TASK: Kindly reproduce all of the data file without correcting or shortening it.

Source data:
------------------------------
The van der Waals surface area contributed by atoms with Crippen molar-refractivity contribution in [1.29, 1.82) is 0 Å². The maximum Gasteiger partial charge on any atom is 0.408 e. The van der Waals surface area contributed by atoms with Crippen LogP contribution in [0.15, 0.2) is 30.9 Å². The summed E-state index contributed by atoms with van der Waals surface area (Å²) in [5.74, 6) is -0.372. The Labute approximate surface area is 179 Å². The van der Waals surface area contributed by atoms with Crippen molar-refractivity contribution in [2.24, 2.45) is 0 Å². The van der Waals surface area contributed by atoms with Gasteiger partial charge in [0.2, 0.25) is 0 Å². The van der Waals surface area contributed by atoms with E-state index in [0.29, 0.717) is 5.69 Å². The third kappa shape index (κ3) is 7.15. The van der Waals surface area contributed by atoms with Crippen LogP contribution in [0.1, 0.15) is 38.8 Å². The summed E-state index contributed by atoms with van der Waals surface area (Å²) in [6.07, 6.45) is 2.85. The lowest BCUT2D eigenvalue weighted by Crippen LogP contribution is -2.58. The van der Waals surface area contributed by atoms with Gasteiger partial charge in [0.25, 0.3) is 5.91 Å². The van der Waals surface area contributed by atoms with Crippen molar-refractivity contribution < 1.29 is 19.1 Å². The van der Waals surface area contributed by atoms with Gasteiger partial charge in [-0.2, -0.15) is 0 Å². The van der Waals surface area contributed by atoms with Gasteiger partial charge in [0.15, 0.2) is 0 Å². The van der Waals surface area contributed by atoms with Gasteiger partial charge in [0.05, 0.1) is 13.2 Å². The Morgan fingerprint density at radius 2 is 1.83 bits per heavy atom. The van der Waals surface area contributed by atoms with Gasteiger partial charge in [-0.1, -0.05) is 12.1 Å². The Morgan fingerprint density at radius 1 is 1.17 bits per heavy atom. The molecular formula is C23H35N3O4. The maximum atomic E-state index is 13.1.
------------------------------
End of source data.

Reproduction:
The van der Waals surface area contributed by atoms with Crippen molar-refractivity contribution in [1.29, 1.82) is 0 Å². The maximum Gasteiger partial charge on any atom is 0.408 e. The van der Waals surface area contributed by atoms with Crippen LogP contribution in [0.15, 0.2) is 30.9 Å². The summed E-state index contributed by atoms with van der Waals surface area (Å²) in [5.74, 6) is -0.372. The Labute approximate surface area is 179 Å². The van der Waals surface area contributed by atoms with Crippen molar-refractivity contribution in [2.24, 2.45) is 0 Å². The van der Waals surface area contributed by atoms with Gasteiger partial charge in [0.2, 0.25) is 0 Å². The van der Waals surface area contributed by atoms with E-state index in [0.29, 0.717) is 5.69 Å². The third kappa shape index (κ3) is 7.15. The van der Waals surface area contributed by atoms with Crippen LogP contribution in [0.1, 0.15) is 38.8 Å². The summed E-state index contributed by atoms with van der Waals surface area (Å²) in [6.07, 6.45) is 2.85. The lowest BCUT2D eigenvalue weighted by Crippen LogP contribution is -2.58. The van der Waals surface area contributed by atoms with Gasteiger partial charge in [0.25, 0.3) is 5.91 Å². The van der Waals surface area contributed by atoms with Crippen molar-refractivity contribution < 1.29 is 19.1 Å². The van der Waals surface area contributed by atoms with Gasteiger partial charge in [-0.2, -0.15) is 0 Å². The van der Waals surface area contributed by atoms with Gasteiger partial charge in [0.15, 0.2) is 0 Å². The van der Waals surface area contributed by atoms with Gasteiger partial charge in [0.05, 0.1) is 13.2 Å². The Morgan fingerprint density at radius 2 is 1.83 bits per heavy atom. The van der Waals surface area contributed by atoms with Gasteiger partial charge in [-0.1, -0.05) is 12.1 Å². The Morgan fingerprint density at radius 1 is 1.17 bits per heavy atom. The molecular formula is C23H35N3O4. The maximum atomic E-state index is 13.1.